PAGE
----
Piano festival hits a high note for USF recital hall

The first ever Rebecca Penneys Piano Festival will be held in the Barness Recital Hall, and everyone's invited.

But who is Rebecca Penneys? Having started piano at the early age of three and excelling rapidly, she is now a renowned Steinway pianist and world-class soloist, chamber musician and educator. Penneys has held concerts around the globe and has previously guided students into flourishing careers.


The Rebecca Penneys Piano festival is a sequel to her popular and successful Chautauqua program from her New York days.


In its Florida debut, the festival invites 31 of the world’s most skilled student pianists to converge on the University of South Florida’s new state-of-the-art facility, Barness Recital Hall. This is where participants will spend most of their time for the next two weeks (Sun., July 21-Sun., Aug. 4).


These students are said to be “bursting with super career potential.”


They will receive invaluable quality training from numerous distinguished piano teachers and all the practice time they could ever hope for.


“These are all very serious pianists who had to audition to be considered,” Penneys said. “In many cases they’re the stars of their communities and schools.”


Truly a melting pot of ages and backgrounds, all components of this event will share one common ingredient — the desire to reach their full potentials.


Penneys provides an opportunity virtually impossible to resist, promising quality education along with free tuition and housing right on the USF campus. Other than a modest registration and application fee, drive and passion are the only necessities.


HALL MONITORING: Much of the action at the piano festival will take place at USFs Barness Recital Hall.
  • USF
  • HALL MONITORING: Much of the action at the piano festival will take place at USF's Barness Recital Hall.
But what does this have to do with you? The most incredible aspect of this event is that you can be a part of it. The general public has free and open access to the event, as these students are put to work in a number of classes and exercises.


And you can witness all the hard work pay off, the endings of certain “journeys,” in the four student performances; Wed., July 24, Thurs., July 25, Tues., July 30 and Thurs., Aug. 1.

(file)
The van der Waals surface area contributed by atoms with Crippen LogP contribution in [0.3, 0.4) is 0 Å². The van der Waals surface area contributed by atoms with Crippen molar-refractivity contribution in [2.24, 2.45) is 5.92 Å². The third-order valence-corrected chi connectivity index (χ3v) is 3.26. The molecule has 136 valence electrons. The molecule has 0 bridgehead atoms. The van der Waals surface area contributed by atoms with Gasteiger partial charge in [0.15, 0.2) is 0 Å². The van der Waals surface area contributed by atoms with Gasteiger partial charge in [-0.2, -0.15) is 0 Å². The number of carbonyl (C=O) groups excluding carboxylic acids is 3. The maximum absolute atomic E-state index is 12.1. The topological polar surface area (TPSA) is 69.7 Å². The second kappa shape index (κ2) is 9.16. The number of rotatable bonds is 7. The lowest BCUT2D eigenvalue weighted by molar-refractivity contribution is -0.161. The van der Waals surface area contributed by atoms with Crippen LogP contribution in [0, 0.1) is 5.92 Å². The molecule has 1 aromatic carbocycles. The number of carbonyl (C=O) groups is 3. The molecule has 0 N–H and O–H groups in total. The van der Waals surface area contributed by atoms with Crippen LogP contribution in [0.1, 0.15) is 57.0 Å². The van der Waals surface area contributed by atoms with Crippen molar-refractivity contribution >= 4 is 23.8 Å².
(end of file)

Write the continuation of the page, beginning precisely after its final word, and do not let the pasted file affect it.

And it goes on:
The full schedule of events can be found on the festival’s website.


Though students will receive plenty of private study and practice time, daily master classes (open to the public) will be thrown into the mix.


Master classes allow students to learn and grow from each other while teachers critique and advise — but the students won’t be the only ones benefiting. Though with limited seating, these classes are open to curious spectators — musicians and non-musicians alike.


“Master classes are very inspiring not only to person who’s getting lesson but other people who are listening,” Penneys said. “Everyone can benefit.”


In addition to Penneys, festival master class teachers will include not only piano professors from universities such as The State University of New York and The University of Michigan, but experts in fields other than music as well; behavioral optometrist Ray Gottlieb has worked with musicians for over 20 years in the subject of vision therapy and stress point learning, and he will be amid the festival musicians this year.


If sitting in on classes doesn’t pique your interest, there’s plenty more where that came from.


These early afternoon classes will only be a precursor for the evening performance classes and soirees, featuring talented and practiced performers — some of which are Penneys own alumni. Performers include Eunmi Ko, Omri Shimron, Johnandrew Slominski and Father Sean Duggan.


On these nights, the infamous melodies of Beethoven, Schumann and Brahms will echo through Barness Hall beginning at 7:30, and though also with limited seating, everyone’s invited to try and snatch a chair.


I know what you’re thinking — we need more of Rebecca Penneys. This is the Rebecca Penneys Piano Festival after all. See Penneys in action during her solo recital on Sun., July 28 at 2 p.m. — just as a spoiler, our good friends Mozart and Chopin will be making appearances during the recital.


Sat., Aug. 3, will mark the finale of festival classes and performances, but not without the 2 Piano 8 Hand concert; a lighthearted concert featuring four pianists (Penneys included), highlighting just how fun piano can be. See a sample of the type of music to expect here.


“Music expresses more than words to me,” Penneys said. “I can’t think of anything better to do. My passion is to share that so people can get this enormous high and love."


And share she does.


In fact, Penneys is so dedicated to the festival that she has launched Friends of Piano — a nonprofit created in support of the event.


Donations are the sole source of support for Friends of Piano and they are tax-deductible, Penneys adds. To make a donation visit rebeccapenneyspianofestival.org.

“I think when you devote yourself whole-heartedly to a piece, it lives inside of you all the way up until the concert,” Rebecca Penneys said. “You’re on a journey with that piece.”

As a practiced pianist, myself, for the past… I don’t know, 13 years or so, I inevitably understand what Penneys means.

When there's a gig coming up, those melodies are temporarily ingrained in your mind until you can unleash them into the world using your own interpretation.

Even if you’re not the one behind the piano, but rather an audience member, you can feel the emotion and power that’s going into every keystroke — it’s an incredible and inspiring thing to witness.

Well, Penneys invites us to do just that; to bear witness to a journey. One in which she tests the limits of various musicians that, according to her, are the best of the best.

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